Alongside those archives, the resources that help in the storytelling include the use of jockey cams to enable viewers to get a rider’s eye view of the race. “My job as a producer is to make the whole programme work as a televisual experience for the audience and participants. This year we have put a monitor in the weighing room so the jockeys who carry the camera can come out and talk to us about it. So if there has been a controversial incident we can see it from the jockey’s viewpoint.”
Controlling those all-important resources is IMG programme director Denise Large. She has directed Channel 4 coverage for almost 20 years and over that time has been responsible for introducing many innovations.
“To help tell the story, we have provided coverage at all areas of the courses,” she says. “And the distances are unlike many other sports. We are collecting action from many different places, the stables, pre-parade ring, parade ring and all the way to the start. And then after the race, there are other activities to cover. The Ebor at York is quite tricky because of the huge size of the course.”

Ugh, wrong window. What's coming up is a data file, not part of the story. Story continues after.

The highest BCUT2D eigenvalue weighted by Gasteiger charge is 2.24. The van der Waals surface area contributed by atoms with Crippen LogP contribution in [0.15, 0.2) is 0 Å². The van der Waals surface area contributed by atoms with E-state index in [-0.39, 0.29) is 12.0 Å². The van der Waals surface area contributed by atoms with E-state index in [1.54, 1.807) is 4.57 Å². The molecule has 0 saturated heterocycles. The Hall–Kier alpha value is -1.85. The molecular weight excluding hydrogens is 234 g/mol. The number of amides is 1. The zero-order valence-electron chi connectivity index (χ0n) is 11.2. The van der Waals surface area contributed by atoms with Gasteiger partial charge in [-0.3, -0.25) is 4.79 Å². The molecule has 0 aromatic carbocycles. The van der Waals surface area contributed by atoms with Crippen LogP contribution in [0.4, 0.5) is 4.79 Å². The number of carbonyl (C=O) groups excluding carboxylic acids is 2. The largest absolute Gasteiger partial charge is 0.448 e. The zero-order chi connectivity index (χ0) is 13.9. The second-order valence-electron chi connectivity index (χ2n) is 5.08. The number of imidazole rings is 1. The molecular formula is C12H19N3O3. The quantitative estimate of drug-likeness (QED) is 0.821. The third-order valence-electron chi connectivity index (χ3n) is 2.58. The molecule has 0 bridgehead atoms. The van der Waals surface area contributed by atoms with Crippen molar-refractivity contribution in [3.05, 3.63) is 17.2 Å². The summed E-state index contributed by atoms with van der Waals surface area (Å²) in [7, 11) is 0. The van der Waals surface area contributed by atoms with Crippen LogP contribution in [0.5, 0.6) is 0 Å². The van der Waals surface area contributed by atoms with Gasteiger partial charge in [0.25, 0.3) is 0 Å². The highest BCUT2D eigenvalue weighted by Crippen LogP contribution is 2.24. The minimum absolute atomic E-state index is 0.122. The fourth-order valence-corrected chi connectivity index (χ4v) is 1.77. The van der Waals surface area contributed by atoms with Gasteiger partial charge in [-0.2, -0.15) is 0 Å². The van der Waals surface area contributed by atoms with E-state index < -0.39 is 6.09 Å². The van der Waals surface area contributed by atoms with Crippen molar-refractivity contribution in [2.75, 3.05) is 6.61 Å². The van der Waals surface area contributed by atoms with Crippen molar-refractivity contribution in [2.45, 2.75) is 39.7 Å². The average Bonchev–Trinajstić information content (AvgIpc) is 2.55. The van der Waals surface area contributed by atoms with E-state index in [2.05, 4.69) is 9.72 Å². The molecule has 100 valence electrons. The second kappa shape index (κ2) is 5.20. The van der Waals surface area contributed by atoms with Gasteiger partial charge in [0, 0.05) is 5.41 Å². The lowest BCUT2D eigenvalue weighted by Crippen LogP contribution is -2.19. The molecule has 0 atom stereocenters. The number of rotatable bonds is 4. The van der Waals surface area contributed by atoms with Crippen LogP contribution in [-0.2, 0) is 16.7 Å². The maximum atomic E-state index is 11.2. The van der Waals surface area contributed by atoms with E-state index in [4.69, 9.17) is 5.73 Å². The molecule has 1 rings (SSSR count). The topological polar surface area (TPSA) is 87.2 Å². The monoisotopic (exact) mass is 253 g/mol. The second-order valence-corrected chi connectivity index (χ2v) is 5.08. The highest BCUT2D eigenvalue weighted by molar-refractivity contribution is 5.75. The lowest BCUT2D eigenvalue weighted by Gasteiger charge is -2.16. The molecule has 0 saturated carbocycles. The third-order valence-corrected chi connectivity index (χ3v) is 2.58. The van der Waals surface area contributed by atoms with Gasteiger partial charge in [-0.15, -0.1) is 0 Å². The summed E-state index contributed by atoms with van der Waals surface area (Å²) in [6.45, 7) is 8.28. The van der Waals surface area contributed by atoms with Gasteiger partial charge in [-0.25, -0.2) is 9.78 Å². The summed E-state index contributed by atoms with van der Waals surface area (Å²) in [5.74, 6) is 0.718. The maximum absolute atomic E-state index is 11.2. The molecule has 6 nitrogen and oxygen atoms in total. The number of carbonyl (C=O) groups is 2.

To provide the best coverage for the Ebor meeting, Large has close to 20 cameras at her disposal. In addition to the cameras provided by NEP Visions, Large has access to those used by Race Tech – the provider of production for the UK’s dedicated racing channels. The stewards also use these sources if an enquiry is required. “I have talkback to the Race Tech director and we work in close liaison.”
She continues: “For our more in-depth coverage, we send cameras to extreme parts of the course. Where the distances are considerable, we rely heavily on radio cameras.”
Large says that the use of Steadicams has increased over the years. “They can easily move around and provide us with coverage within the parade ring, and allow a reporter to interview a winning jockey on the way back from the course.”
One of the challenges, explains Large, is managing all those resources to ensure they are in the right place at the right time.
“I feel quite proud of the fact that we’ve been able to bring in jibs, especially for using at race starts, spy cameras and super slo-mo cameras,” says Large. “In 2013, IMG was the first to use super loop slow motion cameras for racing, and a year later we used the first Radio Frequency Hi-Motion camera. This year at the Grand National we utilised a Hi-Motion camera on the back of our tracking vehicle.”